The bandwidth allocation algorithm of FIG. 8 finds a number of equal sized branches in the binary tree 120 whose sum total of leaves is less than the size of the bandwidth request. The remaining leaves needed to satisfy the request are selected from between those equal sized branches, using branches of smaller sizes. For example, given a bandwidth request for seven bandwidth units, the bandwidth allocation algorithm of FIG. 8 would identify branches 124, 128 and 136 of the binary tree 120 as having available leaves. These branches would then be allocated, as well as leaf 132, for a total of 7 corresponding slots. Slots 126 correspond to branch 124, slots 130 correspond to branch 128, slots 138 correspond to branch 136, and slot 134 corresponds to leaf 132. In an illustrative embodiment, the number of equal sized branches used by the bandwidth allocation algorithm of FIG. 8 is 3. Alternatively, other numbers of equal sized branches may be used. In a further illustrative embodiment of the bandwidth allocation algorithm of FIG. 8, the equal sized branches are selected such that the slots corresponding their leaves are equal distances from each other within the bandwidth allocation table. In another illustrative embodiment of the bandwidth allocation algorithm of FIG. 8, the size of the equal sized branches is equal to 2y−2 leaves, where 2y is the next power of 2 larger than the amount of bandwidth requested.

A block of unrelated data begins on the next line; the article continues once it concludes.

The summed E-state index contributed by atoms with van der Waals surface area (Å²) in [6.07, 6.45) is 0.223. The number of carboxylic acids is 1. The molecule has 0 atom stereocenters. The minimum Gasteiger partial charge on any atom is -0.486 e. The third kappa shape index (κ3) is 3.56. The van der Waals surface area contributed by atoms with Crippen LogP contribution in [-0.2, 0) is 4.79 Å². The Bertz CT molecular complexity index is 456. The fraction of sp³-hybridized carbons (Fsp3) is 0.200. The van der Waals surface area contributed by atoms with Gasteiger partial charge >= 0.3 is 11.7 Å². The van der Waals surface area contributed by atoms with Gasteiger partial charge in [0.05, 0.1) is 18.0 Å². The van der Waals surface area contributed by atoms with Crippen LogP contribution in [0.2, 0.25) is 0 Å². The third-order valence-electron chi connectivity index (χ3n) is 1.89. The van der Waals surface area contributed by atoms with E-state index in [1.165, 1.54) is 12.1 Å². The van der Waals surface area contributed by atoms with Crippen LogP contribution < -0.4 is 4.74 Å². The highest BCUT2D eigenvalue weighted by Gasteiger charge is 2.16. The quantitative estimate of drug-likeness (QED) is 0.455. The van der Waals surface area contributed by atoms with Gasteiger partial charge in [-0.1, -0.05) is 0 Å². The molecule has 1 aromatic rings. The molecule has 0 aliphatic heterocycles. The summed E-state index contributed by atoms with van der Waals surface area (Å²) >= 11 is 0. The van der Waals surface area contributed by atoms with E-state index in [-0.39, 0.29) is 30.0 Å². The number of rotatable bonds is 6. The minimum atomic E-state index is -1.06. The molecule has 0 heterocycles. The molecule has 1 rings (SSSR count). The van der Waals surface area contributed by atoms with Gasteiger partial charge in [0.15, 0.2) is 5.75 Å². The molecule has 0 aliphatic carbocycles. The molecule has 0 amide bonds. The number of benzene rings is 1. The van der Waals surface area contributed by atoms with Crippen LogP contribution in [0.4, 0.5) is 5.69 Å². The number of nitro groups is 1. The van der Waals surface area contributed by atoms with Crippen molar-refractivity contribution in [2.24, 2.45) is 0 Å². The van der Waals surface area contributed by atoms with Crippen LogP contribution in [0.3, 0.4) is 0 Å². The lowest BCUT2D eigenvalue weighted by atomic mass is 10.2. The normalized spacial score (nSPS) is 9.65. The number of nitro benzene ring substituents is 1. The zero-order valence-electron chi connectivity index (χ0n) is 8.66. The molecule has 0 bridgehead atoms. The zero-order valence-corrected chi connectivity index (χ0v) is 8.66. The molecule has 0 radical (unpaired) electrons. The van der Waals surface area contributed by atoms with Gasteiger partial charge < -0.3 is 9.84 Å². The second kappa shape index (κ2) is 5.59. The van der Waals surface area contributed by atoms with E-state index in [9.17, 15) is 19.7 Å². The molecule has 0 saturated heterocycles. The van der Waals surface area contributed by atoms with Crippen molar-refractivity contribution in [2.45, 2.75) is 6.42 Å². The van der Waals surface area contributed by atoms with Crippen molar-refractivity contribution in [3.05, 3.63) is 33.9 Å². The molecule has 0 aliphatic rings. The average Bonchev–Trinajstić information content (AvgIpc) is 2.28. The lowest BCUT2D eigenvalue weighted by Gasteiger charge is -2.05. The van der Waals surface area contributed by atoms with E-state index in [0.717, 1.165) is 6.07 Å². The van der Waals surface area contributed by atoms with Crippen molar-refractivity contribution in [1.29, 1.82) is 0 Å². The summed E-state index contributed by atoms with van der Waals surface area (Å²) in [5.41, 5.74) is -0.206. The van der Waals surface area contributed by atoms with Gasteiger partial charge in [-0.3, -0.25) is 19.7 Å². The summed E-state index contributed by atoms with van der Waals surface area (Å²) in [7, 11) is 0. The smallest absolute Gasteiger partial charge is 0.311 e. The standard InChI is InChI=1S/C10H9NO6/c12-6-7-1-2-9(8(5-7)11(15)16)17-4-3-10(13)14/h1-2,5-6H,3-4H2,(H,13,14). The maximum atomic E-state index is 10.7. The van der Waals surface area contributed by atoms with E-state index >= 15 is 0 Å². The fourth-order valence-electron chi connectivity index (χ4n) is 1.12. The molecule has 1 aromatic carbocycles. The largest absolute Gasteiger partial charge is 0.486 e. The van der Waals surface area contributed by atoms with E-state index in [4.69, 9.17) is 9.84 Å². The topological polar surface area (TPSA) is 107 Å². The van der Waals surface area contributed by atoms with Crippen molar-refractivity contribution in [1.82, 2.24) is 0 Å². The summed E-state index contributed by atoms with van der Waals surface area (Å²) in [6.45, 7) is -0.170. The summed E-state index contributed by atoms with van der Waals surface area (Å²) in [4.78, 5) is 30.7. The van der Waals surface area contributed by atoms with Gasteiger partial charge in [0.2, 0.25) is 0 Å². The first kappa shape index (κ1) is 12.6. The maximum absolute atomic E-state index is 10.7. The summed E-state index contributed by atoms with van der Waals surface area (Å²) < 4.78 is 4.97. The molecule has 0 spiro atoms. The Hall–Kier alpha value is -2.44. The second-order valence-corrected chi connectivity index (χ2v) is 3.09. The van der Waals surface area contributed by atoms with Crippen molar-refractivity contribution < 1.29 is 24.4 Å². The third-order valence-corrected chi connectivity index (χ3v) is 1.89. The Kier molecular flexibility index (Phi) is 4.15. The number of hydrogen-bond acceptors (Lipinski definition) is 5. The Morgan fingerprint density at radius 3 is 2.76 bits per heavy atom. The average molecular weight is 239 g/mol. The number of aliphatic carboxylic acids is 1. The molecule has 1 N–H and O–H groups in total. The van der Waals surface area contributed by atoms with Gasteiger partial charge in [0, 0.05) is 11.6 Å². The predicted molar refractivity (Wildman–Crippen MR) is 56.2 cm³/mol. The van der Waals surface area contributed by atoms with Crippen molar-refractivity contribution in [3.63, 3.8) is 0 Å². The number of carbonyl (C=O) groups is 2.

In an illustrative embodiment of the disclosed system, the bandwidth allocation algorithm of FIG. 5 is used to process those bandwidth requests having a size equal to a power of two which are for connections that are of a delay sensitive type. Further in the illustrative embodiment, bandwidth requests for delay sensitive connections having a size equal to a power of two multiplied by three (3, 6, 12, 24, 48 etc.) are processed using the bandwidth allocation algorithm described with relation to FIG. 7. Where the size of a bandwidth request for a delay sensitive connection is not equal to a power of two or the product of three and a power of two, the size of the request is rounded up to either the next greater power of two, or to the next largest product of a power of two and three, whichever is smaller.